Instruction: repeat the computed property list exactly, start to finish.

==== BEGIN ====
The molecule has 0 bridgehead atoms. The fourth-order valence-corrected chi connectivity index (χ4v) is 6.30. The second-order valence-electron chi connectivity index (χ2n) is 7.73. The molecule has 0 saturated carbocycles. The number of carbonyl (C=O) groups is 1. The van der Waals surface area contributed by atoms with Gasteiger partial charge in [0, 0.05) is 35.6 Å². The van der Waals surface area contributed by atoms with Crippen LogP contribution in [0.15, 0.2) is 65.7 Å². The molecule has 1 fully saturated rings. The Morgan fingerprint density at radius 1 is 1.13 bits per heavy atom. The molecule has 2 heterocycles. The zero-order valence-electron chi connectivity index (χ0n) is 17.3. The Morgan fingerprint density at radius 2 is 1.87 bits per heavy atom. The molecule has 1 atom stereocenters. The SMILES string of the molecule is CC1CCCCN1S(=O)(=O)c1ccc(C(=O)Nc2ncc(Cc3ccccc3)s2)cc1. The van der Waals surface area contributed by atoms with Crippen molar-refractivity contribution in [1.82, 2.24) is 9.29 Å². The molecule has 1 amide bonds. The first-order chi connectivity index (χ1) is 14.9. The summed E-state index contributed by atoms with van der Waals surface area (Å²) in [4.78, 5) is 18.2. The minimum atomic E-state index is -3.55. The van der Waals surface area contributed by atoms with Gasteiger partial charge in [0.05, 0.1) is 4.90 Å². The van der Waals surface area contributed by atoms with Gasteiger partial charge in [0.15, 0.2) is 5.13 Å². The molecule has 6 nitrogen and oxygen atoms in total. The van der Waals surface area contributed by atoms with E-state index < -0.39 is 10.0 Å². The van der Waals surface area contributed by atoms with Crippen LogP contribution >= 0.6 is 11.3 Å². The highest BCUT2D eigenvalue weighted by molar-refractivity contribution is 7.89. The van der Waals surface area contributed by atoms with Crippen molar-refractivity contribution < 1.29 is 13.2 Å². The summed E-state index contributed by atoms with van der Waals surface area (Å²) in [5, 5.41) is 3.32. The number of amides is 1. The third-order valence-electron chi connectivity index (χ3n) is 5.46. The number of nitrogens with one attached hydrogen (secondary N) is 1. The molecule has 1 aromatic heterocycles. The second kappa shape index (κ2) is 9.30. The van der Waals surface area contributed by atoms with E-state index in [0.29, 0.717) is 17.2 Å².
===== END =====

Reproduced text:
The molecule has 0 bridgehead atoms. The fourth-order valence-corrected chi connectivity index (χ4v) is 6.30. The second-order valence-electron chi connectivity index (χ2n) is 7.73. The molecule has 0 saturated carbocycles. The number of carbonyl (C=O) groups is 1. The van der Waals surface area contributed by atoms with Gasteiger partial charge in [0, 0.05) is 35.6 Å². The van der Waals surface area contributed by atoms with Crippen LogP contribution in [0.15, 0.2) is 65.7 Å². The molecule has 1 fully saturated rings. The Morgan fingerprint density at radius 1 is 1.13 bits per heavy atom. The molecule has 2 heterocycles. The zero-order valence-electron chi connectivity index (χ0n) is 17.3. The Morgan fingerprint density at radius 2 is 1.87 bits per heavy atom. The molecule has 1 atom stereocenters. The SMILES string of the molecule is CC1CCCCN1S(=O)(=O)c1ccc(C(=O)Nc2ncc(Cc3ccccc3)s2)cc1. The van der Waals surface area contributed by atoms with Crippen molar-refractivity contribution in [1.82, 2.24) is 9.29 Å². The molecule has 1 amide bonds. The first-order chi connectivity index (χ1) is 14.9. The summed E-state index contributed by atoms with van der Waals surface area (Å²) in [4.78, 5) is 18.2. The minimum atomic E-state index is -3.55. The van der Waals surface area contributed by atoms with Gasteiger partial charge in [0.05, 0.1) is 4.90 Å². The van der Waals surface area contributed by atoms with Gasteiger partial charge in [0.15, 0.2) is 5.13 Å². The molecule has 6 nitrogen and oxygen atoms in total. The van der Waals surface area contributed by atoms with E-state index < -0.39 is 10.0 Å². The van der Waals surface area contributed by atoms with Crippen LogP contribution >= 0.6 is 11.3 Å². The highest BCUT2D eigenvalue weighted by molar-refractivity contribution is 7.89. The van der Waals surface area contributed by atoms with Crippen molar-refractivity contribution < 1.29 is 13.2 Å². The summed E-state index contributed by atoms with van der Waals surface area (Å²) in [5, 5.41) is 3.32. The number of amides is 1. The third-order valence-electron chi connectivity index (χ3n) is 5.46. The number of nitrogens with one attached hydrogen (secondary N) is 1. The molecule has 1 aromatic heterocycles. The second kappa shape index (κ2) is 9.30. The van der Waals surface area contributed by atoms with E-state index in [0.29, 0.717) is 17.2 Å².